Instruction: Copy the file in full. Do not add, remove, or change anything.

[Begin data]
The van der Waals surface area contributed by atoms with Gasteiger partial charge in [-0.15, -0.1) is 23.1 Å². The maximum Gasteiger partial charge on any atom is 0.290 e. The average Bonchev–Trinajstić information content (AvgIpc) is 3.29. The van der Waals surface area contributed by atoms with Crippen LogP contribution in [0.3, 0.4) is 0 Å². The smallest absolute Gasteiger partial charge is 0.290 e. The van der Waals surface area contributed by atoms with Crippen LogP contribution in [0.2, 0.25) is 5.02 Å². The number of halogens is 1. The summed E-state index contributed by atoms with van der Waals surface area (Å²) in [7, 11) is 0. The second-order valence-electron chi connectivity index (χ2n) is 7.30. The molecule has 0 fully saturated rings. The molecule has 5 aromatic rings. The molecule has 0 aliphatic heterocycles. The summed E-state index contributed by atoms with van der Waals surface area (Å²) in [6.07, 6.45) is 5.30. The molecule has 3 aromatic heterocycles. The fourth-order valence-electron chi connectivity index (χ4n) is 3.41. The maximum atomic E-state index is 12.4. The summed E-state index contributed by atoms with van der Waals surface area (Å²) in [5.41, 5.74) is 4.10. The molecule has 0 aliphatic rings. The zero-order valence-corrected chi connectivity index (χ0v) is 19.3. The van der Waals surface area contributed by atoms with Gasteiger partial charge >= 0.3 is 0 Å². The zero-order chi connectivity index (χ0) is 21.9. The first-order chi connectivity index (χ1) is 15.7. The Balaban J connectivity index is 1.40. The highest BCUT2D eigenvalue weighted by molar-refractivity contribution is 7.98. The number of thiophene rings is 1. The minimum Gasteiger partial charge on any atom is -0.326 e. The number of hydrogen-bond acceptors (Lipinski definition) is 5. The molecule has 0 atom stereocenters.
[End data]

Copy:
The van der Waals surface area contributed by atoms with Gasteiger partial charge in [-0.15, -0.1) is 23.1 Å². The maximum Gasteiger partial charge on any atom is 0.290 e. The average Bonchev–Trinajstić information content (AvgIpc) is 3.29. The van der Waals surface area contributed by atoms with Crippen LogP contribution in [0.3, 0.4) is 0 Å². The smallest absolute Gasteiger partial charge is 0.290 e. The van der Waals surface area contributed by atoms with Crippen LogP contribution in [0.2, 0.25) is 5.02 Å². The number of halogens is 1. The summed E-state index contributed by atoms with van der Waals surface area (Å²) in [7, 11) is 0. The second-order valence-electron chi connectivity index (χ2n) is 7.30. The molecule has 0 fully saturated rings. The molecule has 5 aromatic rings. The molecule has 0 aliphatic heterocycles. The summed E-state index contributed by atoms with van der Waals surface area (Å²) in [6.07, 6.45) is 5.30. The molecule has 3 aromatic heterocycles. The fourth-order valence-electron chi connectivity index (χ4n) is 3.41. The maximum atomic E-state index is 12.4. The summed E-state index contributed by atoms with van der Waals surface area (Å²) in [5.41, 5.74) is 4.10. The molecule has 0 aliphatic rings. The zero-order valence-corrected chi connectivity index (χ0v) is 19.3. The van der Waals surface area contributed by atoms with Gasteiger partial charge >= 0.3 is 0 Å². The zero-order chi connectivity index (χ0) is 21.9. The first-order chi connectivity index (χ1) is 15.7. The Balaban J connectivity index is 1.40. The highest BCUT2D eigenvalue weighted by molar-refractivity contribution is 7.98. The number of thiophene rings is 1. The minimum Gasteiger partial charge on any atom is -0.326 e. The number of hydrogen-bond acceptors (Lipinski definition) is 5. The molecule has 0 atom stereocenters.